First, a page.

Linda Norgrove, a British USAID worker in Afghanistan, was tragically killed by an explosion on Friday night. The Huffington Post reports that she had been kidnapped on Sept. 26, and was still held hostage at the time of the bombing. NATO forces were involved in an attempt to rescue Norgrove when her captor reportedly detonated the fatal explosive, killing her and himself.
NATO officials assure that they did everything in their power to rescue Norgrove, and Sky News reports British Foreign Secretary William Hague asserting that responsibility for this tragedy lies completely with those who took her hostage.
Since these reports, new information reported by Sky News suggests the possibility that it was actually a grenade thrown by U.S. Special Forces that killed her. This possibility is still being reviewed.
Although the sad fact is that the war in Afghanistan has taken its toll on any number of Afghanistan’s civilians, the majority of these individuals pass unnoted. The individuals who are noticed are most often from elsewhere, and have sometimes been kidnapping victims. Some are released or rescued, while others seemingly just disappear. All have made an impact.
Red Cross Workers
In a shocking turn of events occurring in 2007, four unnamed Red Cross workers were reported by the New York Times as kidnapped while negotiating the release of other hostages. Though the Red Cross is known to be involved in these types of negotiations, they are generally involved as a neutral party and thus reasonably safe. This brought attention to the wave of kidnappings that was already going on in Afghanistan at that time.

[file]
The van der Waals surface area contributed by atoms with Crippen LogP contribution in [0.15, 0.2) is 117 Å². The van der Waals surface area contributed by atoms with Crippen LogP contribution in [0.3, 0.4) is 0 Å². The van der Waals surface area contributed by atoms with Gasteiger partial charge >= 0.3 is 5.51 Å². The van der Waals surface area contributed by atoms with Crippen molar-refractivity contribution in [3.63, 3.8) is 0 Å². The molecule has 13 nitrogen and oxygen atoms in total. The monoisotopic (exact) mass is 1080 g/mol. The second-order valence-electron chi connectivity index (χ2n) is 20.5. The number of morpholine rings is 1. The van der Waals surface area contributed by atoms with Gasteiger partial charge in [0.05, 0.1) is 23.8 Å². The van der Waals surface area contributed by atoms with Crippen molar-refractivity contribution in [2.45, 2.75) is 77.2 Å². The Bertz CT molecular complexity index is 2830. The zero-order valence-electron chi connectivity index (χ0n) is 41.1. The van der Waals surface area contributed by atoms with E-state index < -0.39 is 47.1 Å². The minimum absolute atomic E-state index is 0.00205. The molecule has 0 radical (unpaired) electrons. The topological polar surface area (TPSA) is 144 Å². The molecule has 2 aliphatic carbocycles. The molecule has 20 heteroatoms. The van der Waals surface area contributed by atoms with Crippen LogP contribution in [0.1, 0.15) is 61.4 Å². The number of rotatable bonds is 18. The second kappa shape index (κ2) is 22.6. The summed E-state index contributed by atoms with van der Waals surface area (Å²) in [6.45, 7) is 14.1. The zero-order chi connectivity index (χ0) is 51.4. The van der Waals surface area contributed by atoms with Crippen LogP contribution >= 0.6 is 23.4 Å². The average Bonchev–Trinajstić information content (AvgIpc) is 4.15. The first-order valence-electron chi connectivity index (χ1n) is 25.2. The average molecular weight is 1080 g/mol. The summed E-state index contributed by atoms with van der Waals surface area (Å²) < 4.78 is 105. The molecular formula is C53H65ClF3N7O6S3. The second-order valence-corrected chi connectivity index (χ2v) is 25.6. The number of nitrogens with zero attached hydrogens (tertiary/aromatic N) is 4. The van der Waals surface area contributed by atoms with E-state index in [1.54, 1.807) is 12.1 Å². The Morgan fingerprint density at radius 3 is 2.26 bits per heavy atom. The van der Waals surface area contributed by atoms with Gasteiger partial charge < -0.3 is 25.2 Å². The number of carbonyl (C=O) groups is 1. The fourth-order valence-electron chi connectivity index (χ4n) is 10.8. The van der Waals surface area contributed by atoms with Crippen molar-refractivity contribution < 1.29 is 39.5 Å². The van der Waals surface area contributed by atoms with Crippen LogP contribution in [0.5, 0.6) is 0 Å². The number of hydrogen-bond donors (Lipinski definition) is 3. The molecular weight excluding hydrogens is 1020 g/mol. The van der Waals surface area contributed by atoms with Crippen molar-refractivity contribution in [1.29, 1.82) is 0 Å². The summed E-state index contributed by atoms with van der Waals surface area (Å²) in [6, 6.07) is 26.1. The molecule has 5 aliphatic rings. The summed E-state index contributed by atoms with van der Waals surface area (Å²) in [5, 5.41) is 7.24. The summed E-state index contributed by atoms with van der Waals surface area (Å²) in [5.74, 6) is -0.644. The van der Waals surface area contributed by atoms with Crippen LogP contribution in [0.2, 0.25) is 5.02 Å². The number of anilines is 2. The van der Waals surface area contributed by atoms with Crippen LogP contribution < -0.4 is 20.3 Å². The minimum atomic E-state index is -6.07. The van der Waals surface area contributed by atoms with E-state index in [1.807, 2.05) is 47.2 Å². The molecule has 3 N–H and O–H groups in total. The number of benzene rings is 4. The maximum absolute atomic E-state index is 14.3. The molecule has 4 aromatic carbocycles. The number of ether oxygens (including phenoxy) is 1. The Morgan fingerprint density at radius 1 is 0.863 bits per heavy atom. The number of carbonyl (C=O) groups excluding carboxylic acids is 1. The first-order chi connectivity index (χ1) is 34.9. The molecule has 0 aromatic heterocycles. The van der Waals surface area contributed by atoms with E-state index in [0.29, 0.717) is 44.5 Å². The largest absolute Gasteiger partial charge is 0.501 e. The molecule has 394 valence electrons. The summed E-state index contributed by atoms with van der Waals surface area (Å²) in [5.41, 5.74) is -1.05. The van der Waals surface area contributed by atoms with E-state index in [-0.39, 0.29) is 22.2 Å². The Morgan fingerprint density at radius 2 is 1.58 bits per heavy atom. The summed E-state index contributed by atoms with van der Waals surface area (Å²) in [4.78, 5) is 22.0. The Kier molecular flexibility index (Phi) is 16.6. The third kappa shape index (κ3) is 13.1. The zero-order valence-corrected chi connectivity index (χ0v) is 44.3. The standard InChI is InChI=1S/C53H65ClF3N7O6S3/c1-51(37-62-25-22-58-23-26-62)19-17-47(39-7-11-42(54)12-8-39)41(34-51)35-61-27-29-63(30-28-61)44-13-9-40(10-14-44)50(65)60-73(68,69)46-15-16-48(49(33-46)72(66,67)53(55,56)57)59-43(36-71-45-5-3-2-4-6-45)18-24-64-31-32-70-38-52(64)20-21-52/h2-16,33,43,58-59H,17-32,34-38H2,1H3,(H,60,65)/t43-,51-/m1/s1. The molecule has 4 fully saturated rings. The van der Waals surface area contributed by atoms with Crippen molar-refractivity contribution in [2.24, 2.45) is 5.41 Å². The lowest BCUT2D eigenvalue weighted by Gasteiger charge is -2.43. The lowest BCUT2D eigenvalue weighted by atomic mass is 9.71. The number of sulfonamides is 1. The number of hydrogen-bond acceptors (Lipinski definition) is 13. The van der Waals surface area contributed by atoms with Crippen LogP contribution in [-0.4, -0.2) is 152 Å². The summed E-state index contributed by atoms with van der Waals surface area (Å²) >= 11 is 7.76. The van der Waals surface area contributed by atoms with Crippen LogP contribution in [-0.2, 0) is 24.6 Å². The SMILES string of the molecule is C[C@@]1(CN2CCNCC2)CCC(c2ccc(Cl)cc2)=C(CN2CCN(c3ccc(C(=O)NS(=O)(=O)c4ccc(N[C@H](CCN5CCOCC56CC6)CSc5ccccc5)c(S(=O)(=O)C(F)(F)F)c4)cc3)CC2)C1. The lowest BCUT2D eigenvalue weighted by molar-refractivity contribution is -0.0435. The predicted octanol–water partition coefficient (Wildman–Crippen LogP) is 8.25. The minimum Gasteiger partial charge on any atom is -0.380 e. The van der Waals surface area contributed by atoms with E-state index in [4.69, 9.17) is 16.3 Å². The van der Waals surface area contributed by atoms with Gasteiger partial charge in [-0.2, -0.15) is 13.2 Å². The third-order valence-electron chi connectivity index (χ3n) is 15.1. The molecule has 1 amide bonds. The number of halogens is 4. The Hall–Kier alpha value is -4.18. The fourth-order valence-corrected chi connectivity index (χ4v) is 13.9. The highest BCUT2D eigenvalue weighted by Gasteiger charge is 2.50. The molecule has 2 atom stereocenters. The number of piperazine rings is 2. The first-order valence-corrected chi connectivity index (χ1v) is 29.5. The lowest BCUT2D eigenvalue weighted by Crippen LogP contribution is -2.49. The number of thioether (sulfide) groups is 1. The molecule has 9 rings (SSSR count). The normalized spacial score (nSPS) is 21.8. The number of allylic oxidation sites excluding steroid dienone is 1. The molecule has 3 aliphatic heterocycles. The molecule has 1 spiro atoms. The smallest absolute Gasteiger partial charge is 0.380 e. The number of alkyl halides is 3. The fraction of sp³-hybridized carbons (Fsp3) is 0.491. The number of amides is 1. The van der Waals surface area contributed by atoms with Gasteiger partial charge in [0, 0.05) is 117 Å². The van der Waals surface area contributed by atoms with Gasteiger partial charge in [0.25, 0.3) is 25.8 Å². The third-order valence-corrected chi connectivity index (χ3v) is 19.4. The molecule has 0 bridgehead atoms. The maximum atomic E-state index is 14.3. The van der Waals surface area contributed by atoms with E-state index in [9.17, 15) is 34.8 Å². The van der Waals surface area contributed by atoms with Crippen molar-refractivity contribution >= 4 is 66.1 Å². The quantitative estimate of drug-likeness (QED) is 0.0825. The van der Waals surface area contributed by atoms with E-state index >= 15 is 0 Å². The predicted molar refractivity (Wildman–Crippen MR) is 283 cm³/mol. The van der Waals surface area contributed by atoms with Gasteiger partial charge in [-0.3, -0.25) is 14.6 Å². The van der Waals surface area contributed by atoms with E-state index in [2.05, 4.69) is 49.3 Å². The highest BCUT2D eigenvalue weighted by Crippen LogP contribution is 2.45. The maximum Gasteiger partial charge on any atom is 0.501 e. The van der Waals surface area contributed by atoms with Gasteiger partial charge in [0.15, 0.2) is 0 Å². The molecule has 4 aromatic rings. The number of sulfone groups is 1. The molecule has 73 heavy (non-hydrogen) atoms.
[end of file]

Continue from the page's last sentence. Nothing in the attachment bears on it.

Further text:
This woman and her driver were kidnapped in 2008, sparking a rare protest by the women of Afghanistan. BBC News reported that Cyd Mizell had helped numerous local women find work and market their embroidery. The protesters, numbering more than 500, proclaimed that her kidnapping went against their culture and traditions, and called for her release. Sadly, this story goes officially unfinished, as some others do.
In 2009, The Age reports that this New York Times reporter was the second NYT journalist to be kidnapped. What’s more, he had also been kidnapped previously, in Baghdad during 2004. The 2009 instance, though not without fatalities, brought attention to NATO commandos for their heroic rescues, and to the heroism of one good reporter.
It seems that, although there may be a lot of talk about the tragic death of one more kidnapping victim in Afghanistan at this time, all too often these things just as tragically fade away unresolved. Even so, Linda Norgrove will be remembered, and she will continue to make her mark in some form or another, as the others do. Things could be different this time.
Deb Riechmann, Linda Norgrove, Abducted British Aid Worker, Killed During Rescue, The Huffington Post
Sarah Gordon and Rob Cole,PM Defends Failed Aid Worker Rescue Attempt, Sky News
Alex Watts and Rob Cole, US Grenade May Have Killed Brit Aid Worker, Sky News
Kerk Semple, Red Cross workers kidnapped in Afghanistan, The New York Times
Afghan women stage rare protest, BBC News
Lynn O’Donnell, Commandos free kidnapped NYT Journalist in Afghanistan, The Age